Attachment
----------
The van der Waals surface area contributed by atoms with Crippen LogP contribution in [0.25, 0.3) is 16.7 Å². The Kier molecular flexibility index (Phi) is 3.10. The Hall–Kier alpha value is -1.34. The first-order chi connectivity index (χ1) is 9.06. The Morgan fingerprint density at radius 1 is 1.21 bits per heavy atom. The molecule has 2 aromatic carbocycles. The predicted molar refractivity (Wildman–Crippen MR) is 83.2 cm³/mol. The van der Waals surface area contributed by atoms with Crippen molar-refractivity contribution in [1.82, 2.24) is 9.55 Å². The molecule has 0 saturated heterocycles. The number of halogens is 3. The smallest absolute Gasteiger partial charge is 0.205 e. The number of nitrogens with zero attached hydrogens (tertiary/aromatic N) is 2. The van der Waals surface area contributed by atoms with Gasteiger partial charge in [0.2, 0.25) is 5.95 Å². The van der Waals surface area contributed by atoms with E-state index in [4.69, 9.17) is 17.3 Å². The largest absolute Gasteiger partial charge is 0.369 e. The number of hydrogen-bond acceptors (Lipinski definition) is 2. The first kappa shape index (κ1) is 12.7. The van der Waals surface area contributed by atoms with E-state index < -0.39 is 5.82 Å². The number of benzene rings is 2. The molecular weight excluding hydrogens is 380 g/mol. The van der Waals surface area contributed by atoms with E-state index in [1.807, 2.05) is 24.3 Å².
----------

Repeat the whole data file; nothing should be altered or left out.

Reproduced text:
The van der Waals surface area contributed by atoms with Crippen LogP contribution in [0.25, 0.3) is 16.7 Å². The Kier molecular flexibility index (Phi) is 3.10. The Hall–Kier alpha value is -1.34. The first-order chi connectivity index (χ1) is 9.06. The Morgan fingerprint density at radius 1 is 1.21 bits per heavy atom. The molecule has 2 aromatic carbocycles. The predicted molar refractivity (Wildman–Crippen MR) is 83.2 cm³/mol. The van der Waals surface area contributed by atoms with Crippen molar-refractivity contribution in [1.82, 2.24) is 9.55 Å². The molecule has 0 saturated heterocycles. The number of halogens is 3. The smallest absolute Gasteiger partial charge is 0.205 e. The number of nitrogens with zero attached hydrogens (tertiary/aromatic N) is 2. The van der Waals surface area contributed by atoms with Gasteiger partial charge in [0.2, 0.25) is 5.95 Å². The van der Waals surface area contributed by atoms with E-state index in [4.69, 9.17) is 17.3 Å². The largest absolute Gasteiger partial charge is 0.369 e. The number of hydrogen-bond acceptors (Lipinski definition) is 2. The first kappa shape index (κ1) is 12.7. The van der Waals surface area contributed by atoms with E-state index < -0.39 is 5.82 Å². The number of benzene rings is 2. The molecular weight excluding hydrogens is 380 g/mol. The van der Waals surface area contributed by atoms with E-state index in [1.807, 2.05) is 24.3 Å².